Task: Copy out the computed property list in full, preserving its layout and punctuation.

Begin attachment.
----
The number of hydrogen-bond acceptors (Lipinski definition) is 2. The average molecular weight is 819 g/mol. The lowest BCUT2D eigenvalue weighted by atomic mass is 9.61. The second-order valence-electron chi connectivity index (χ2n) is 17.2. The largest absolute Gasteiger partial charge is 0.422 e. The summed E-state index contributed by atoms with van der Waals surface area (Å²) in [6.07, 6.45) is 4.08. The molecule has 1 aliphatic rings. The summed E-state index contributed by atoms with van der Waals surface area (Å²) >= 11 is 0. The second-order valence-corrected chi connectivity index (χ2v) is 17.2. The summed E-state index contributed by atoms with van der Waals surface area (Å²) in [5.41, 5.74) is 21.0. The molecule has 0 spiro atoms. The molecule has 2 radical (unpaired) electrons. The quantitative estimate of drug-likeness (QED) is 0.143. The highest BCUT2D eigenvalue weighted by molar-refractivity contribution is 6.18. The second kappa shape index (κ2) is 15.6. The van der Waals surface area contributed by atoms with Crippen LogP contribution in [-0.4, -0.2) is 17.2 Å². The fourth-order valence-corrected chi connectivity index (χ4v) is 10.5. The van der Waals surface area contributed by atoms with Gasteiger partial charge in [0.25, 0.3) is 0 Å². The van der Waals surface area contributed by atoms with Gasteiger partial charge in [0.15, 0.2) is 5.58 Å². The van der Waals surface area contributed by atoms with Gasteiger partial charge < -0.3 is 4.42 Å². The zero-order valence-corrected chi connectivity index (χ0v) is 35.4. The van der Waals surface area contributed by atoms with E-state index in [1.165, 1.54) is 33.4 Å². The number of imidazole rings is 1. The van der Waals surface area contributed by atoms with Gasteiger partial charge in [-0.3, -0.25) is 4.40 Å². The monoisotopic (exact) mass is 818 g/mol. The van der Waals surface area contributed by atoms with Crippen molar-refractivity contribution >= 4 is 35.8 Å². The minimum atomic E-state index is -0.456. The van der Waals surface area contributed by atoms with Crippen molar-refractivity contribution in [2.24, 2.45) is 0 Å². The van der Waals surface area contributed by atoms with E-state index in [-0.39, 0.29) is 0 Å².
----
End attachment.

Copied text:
The number of hydrogen-bond acceptors (Lipinski definition) is 2. The average molecular weight is 819 g/mol. The lowest BCUT2D eigenvalue weighted by atomic mass is 9.61. The second-order valence-electron chi connectivity index (χ2n) is 17.2. The largest absolute Gasteiger partial charge is 0.422 e. The summed E-state index contributed by atoms with van der Waals surface area (Å²) in [6.07, 6.45) is 4.08. The molecule has 1 aliphatic rings. The summed E-state index contributed by atoms with van der Waals surface area (Å²) >= 11 is 0. The second-order valence-corrected chi connectivity index (χ2v) is 17.2. The summed E-state index contributed by atoms with van der Waals surface area (Å²) in [5.41, 5.74) is 21.0. The molecule has 0 spiro atoms. The molecule has 2 radical (unpaired) electrons. The quantitative estimate of drug-likeness (QED) is 0.143. The highest BCUT2D eigenvalue weighted by molar-refractivity contribution is 6.18. The second kappa shape index (κ2) is 15.6. The van der Waals surface area contributed by atoms with Crippen LogP contribution in [-0.4, -0.2) is 17.2 Å². The fourth-order valence-corrected chi connectivity index (χ4v) is 10.5. The van der Waals surface area contributed by atoms with Gasteiger partial charge in [0.25, 0.3) is 0 Å². The van der Waals surface area contributed by atoms with Gasteiger partial charge in [0.15, 0.2) is 5.58 Å². The van der Waals surface area contributed by atoms with Gasteiger partial charge < -0.3 is 4.42 Å². The zero-order valence-corrected chi connectivity index (χ0v) is 35.4. The van der Waals surface area contributed by atoms with E-state index in [1.165, 1.54) is 33.4 Å². The number of imidazole rings is 1. The van der Waals surface area contributed by atoms with Gasteiger partial charge in [-0.3, -0.25) is 4.40 Å². The monoisotopic (exact) mass is 818 g/mol. The van der Waals surface area contributed by atoms with Crippen molar-refractivity contribution >= 4 is 35.8 Å². The minimum atomic E-state index is -0.456. The van der Waals surface area contributed by atoms with Crippen molar-refractivity contribution in [2.24, 2.45) is 0 Å². The van der Waals surface area contributed by atoms with E-state index in [-0.39, 0.29) is 0 Å².